Introduction to organic chemistry chem 106




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INTRODUCTION TO ORGANIC CHEMISTRY - CHEM 106

Chemistry for Allied Health II

 

Spring , 2011

Instructor: Shirish K. Shah, Ph.D.

Office: Smith Hall, Room 539B

Office Phone: 410-704-2720

Home Phone: 410-323-0803

E-mail: dr.shah@juno.com or sshah@towson.edu

Internet Address: http://pages.towson.edu/sshah/

 

OFFICE HOURS BY APPOINTMENT

 

COURSE DESCRIPTION

 

Introduction to Organic Chemistry presents the basic principles of Organic Chemistry, the identification, and reactions of functional groups, nomenclature, and stereochemistry. The properties and reactions of some complex compounds, such as carbohydrates, lipids, and proteins will be investigated. The laboratory includes techniques and methods used by organic chemists to identify, synthesize, separate, and purify organic compounds.

REQUIRED MATERIALS

 

Text: Denniston, Topping and Caret General, Organic and Biochemistry,

McGraw-Hill 6th Edition.

Laboratory Manual: Chemistry for Allied Health Professionals II - Frank Milio and Shirish Shah

Chemistry 106 notes Dr. Shah from the Copy Center.

Calculator: For homework, lab reports, quizzes, and exams. Strongly recommend one with

scientific (exponential) notation and logarithms.

Study Guide: To go with text - not required but highly recommended, it contains

answers to problems in the text and extra practice questions.


Safety Goggles are required by law.


All syllabi are required to include numbers 1 - 9 below - as stated in the TU Faculty Handbook:


1.    Course Catalog Description, including prerequisites (required for 300 level and above, may be used for 200 level (not required))

2.    Learning Goals,

 Courses meeting University Core requirements must include the

  1. relevant University learning outcomes and related course goals;

  2. instructor-determined or department determined for multi-section courses

3.    Course Content

a.    course content, usually in the form of a schedule of topics and assignments that explicate and justify both the catalog title and level (lower division, upper division, graduate);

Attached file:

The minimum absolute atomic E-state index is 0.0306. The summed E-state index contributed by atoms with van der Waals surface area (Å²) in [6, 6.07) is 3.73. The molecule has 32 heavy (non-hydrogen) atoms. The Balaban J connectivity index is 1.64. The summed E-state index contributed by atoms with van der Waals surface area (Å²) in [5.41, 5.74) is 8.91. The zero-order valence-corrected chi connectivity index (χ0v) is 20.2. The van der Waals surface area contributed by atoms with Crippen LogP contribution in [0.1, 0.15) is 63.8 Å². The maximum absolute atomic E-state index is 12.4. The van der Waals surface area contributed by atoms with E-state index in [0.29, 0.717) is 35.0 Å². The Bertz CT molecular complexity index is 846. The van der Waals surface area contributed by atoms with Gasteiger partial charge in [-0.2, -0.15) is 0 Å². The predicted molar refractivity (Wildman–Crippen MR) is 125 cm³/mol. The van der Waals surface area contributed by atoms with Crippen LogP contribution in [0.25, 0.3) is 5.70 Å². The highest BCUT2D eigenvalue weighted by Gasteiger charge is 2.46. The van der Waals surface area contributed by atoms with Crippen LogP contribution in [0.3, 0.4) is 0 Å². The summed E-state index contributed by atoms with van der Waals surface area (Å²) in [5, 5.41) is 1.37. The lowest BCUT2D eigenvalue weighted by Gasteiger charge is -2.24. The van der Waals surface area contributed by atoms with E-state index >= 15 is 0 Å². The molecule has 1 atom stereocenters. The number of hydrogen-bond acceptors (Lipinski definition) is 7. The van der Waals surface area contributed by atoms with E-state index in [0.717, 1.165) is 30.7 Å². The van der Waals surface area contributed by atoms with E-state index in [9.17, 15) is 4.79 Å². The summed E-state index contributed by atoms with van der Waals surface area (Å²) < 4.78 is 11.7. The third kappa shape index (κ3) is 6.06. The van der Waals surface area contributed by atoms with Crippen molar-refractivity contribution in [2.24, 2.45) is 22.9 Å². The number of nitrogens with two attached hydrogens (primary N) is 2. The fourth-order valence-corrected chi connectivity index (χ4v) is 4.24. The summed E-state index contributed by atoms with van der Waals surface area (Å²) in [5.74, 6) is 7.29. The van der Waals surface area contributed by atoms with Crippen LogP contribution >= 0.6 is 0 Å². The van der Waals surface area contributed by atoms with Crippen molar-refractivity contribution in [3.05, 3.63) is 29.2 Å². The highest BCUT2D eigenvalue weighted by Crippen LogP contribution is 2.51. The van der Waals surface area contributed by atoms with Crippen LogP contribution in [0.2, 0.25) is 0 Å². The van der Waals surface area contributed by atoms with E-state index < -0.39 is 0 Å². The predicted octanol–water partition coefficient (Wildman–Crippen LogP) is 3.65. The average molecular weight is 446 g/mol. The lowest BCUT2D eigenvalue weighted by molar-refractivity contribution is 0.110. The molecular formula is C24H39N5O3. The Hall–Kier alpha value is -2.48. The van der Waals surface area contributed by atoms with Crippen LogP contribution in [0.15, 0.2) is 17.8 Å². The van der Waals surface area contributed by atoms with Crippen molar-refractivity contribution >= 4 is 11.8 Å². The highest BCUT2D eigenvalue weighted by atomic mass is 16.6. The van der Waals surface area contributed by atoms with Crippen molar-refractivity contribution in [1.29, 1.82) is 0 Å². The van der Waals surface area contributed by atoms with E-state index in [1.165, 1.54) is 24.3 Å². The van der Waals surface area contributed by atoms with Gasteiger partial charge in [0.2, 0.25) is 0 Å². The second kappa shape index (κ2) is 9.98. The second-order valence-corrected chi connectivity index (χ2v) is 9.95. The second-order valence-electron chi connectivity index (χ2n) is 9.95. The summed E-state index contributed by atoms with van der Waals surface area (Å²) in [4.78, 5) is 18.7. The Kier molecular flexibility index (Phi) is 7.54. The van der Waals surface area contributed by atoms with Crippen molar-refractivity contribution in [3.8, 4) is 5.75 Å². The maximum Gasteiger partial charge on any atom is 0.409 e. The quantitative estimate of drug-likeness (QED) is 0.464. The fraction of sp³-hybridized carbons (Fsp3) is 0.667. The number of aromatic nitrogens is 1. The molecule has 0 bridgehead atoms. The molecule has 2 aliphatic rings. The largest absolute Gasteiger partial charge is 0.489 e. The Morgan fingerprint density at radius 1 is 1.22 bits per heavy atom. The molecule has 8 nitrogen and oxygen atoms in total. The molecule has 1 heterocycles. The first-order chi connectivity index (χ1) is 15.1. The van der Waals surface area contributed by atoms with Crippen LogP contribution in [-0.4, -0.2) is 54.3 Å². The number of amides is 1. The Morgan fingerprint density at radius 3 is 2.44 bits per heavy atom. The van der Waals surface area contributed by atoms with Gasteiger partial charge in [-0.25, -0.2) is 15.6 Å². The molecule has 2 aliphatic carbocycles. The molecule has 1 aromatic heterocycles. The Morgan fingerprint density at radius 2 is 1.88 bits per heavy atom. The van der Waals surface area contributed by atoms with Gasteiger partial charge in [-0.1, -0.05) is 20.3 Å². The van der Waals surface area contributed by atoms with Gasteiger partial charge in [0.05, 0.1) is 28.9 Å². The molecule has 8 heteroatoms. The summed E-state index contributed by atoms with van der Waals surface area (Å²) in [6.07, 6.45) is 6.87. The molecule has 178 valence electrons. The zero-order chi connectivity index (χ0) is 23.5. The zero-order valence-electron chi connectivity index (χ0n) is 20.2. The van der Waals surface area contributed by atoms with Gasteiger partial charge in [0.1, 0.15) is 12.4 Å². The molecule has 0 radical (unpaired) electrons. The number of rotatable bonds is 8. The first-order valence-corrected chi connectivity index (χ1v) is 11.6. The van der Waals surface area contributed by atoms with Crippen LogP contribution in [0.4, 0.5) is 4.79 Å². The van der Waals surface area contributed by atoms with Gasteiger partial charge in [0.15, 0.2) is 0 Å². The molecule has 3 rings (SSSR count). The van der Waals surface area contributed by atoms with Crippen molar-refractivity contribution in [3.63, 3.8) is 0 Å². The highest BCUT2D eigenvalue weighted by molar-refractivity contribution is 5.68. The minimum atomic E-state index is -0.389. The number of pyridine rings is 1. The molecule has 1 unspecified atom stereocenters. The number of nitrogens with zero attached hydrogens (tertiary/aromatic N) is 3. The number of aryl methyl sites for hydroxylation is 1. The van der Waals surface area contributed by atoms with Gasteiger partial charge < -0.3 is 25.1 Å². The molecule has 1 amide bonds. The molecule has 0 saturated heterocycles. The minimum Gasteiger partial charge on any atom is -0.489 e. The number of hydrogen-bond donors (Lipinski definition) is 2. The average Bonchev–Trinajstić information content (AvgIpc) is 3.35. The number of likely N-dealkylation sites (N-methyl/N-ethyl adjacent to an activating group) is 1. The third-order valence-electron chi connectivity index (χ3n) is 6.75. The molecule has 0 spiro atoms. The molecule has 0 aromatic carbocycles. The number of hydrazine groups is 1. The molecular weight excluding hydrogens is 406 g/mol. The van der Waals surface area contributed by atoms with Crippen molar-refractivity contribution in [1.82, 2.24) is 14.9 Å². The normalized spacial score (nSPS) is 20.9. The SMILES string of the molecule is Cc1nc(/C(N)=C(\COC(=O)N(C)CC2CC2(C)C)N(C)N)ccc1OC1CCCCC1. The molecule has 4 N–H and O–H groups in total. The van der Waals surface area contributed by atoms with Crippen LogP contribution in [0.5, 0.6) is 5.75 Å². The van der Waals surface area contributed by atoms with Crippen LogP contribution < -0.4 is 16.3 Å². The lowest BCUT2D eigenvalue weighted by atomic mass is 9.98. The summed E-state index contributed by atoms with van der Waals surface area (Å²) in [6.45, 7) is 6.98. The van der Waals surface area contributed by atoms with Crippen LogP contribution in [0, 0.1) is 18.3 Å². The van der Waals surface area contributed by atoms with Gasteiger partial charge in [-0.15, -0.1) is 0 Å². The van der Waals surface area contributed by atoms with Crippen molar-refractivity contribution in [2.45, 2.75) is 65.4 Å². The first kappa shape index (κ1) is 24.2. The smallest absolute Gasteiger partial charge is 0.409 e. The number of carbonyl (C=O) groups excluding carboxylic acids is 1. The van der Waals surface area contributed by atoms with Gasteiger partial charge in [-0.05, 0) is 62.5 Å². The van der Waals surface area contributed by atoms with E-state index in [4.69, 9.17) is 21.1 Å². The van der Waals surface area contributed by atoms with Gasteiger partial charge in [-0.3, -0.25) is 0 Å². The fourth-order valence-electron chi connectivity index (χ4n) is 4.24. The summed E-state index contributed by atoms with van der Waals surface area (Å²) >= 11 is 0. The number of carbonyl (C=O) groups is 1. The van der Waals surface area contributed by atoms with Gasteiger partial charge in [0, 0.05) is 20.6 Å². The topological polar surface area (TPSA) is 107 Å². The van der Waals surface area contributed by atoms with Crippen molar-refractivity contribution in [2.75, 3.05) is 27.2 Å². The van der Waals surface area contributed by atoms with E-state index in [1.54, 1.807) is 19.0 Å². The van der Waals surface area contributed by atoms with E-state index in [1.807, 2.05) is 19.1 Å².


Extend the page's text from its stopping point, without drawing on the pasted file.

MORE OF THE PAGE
4.    Statement of Requirements

a.    For example, readings/assignments/tests/finals

5.    Instructor’s Grading Scheme or Policy

a.    For example, (a) work/assignments required, (b) percentage/numeric value for each assignment, (c) range of values that forms the course’s plus/minus grading policy (Note: There is noA+ or C-grade at TU) and (d) policies and/or penalties regarding late assignments

6.    Course Policies (a) on Academic Dishonesty (including plagiarism, as relates to grades) and (b) on Attendance (as relates to grades), both consistent to TU Policy on Academic Integrity.  How attendance (and participation) is graded must be spelled out clearly so that students cannot question the grade.

7.    Statement of Additional Work (amount and type) Required of Graduate Students (if course is offered for graduate as well as undergraduate credit)

8.    Bibliography (for upper-level undergraduate and graduate courses)

9.    Statements regarding course policies on:

                                Class attendance, participation, absence and assessment make up

                                Penalties for late assignments

Personal honesty, integrity, cheating, and plagiarizing—may refer to the Student handbook

                                Students with disability policy—may refer to the Student Handbook                      

Writing Skills

Repeated Course

Course Withdrawal


 

Course Content:



  1. General Course objectives

1. The course should help each student become more aware of the role that

chemistry plays in our immediate environment at home and in the workplace.

 

2. The course will increase the student's ability to solve and analyze word

problems in the class.

 

3. The course will provide the opportunity for students to develop competence

in the laboratory methodology and its relationship to the underlying concepts.

 

4. The course should provide the necessary background for a student to further

Investigate related scientific disciplines if he or she chooses to do so.

 


B. Learner Objectives:

The student is expected to know:

1. covalence of carbon, hydrogen, oxygen, and nitrogen; functional groups; structural isomers and covalent bond formation by overlap of atomic orbitals.